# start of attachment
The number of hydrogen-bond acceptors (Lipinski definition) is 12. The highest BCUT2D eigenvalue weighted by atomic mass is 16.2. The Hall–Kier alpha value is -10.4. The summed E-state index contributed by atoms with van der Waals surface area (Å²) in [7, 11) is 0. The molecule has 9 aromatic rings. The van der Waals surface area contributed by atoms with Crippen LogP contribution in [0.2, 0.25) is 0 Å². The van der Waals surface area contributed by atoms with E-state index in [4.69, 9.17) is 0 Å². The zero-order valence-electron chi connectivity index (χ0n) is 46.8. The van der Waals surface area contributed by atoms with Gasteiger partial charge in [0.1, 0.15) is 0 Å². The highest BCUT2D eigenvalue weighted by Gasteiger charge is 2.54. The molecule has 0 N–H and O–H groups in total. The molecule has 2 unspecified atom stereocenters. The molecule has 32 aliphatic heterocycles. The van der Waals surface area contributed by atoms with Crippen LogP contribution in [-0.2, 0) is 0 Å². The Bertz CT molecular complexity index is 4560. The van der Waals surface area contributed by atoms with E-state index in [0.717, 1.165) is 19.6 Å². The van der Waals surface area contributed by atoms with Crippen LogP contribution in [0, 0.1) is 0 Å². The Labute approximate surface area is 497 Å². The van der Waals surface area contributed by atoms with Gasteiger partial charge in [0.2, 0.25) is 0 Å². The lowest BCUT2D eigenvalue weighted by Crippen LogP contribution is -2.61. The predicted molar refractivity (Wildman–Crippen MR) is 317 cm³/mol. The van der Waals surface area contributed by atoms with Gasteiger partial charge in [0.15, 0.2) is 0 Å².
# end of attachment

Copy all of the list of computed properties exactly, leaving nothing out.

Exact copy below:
The number of hydrogen-bond acceptors (Lipinski definition) is 12. The highest BCUT2D eigenvalue weighted by atomic mass is 16.2. The Hall–Kier alpha value is -10.4. The summed E-state index contributed by atoms with van der Waals surface area (Å²) in [7, 11) is 0. The molecule has 9 aromatic rings. The van der Waals surface area contributed by atoms with Crippen LogP contribution in [0.2, 0.25) is 0 Å². The van der Waals surface area contributed by atoms with E-state index in [4.69, 9.17) is 0 Å². The zero-order valence-electron chi connectivity index (χ0n) is 46.8. The van der Waals surface area contributed by atoms with Gasteiger partial charge in [0.1, 0.15) is 0 Å². The highest BCUT2D eigenvalue weighted by Gasteiger charge is 2.54. The molecule has 0 N–H and O–H groups in total. The molecule has 2 unspecified atom stereocenters. The molecule has 32 aliphatic heterocycles. The van der Waals surface area contributed by atoms with Crippen LogP contribution in [-0.2, 0) is 0 Å². The Bertz CT molecular complexity index is 4560. The van der Waals surface area contributed by atoms with E-state index in [0.717, 1.165) is 19.6 Å². The van der Waals surface area contributed by atoms with Crippen LogP contribution in [0, 0.1) is 0 Å². The Labute approximate surface area is 497 Å². The van der Waals surface area contributed by atoms with Gasteiger partial charge in [0.2, 0.25) is 0 Å². The lowest BCUT2D eigenvalue weighted by Crippen LogP contribution is -2.61. The predicted molar refractivity (Wildman–Crippen MR) is 317 cm³/mol. The van der Waals surface area contributed by atoms with Gasteiger partial charge in [0.15, 0.2) is 0 Å².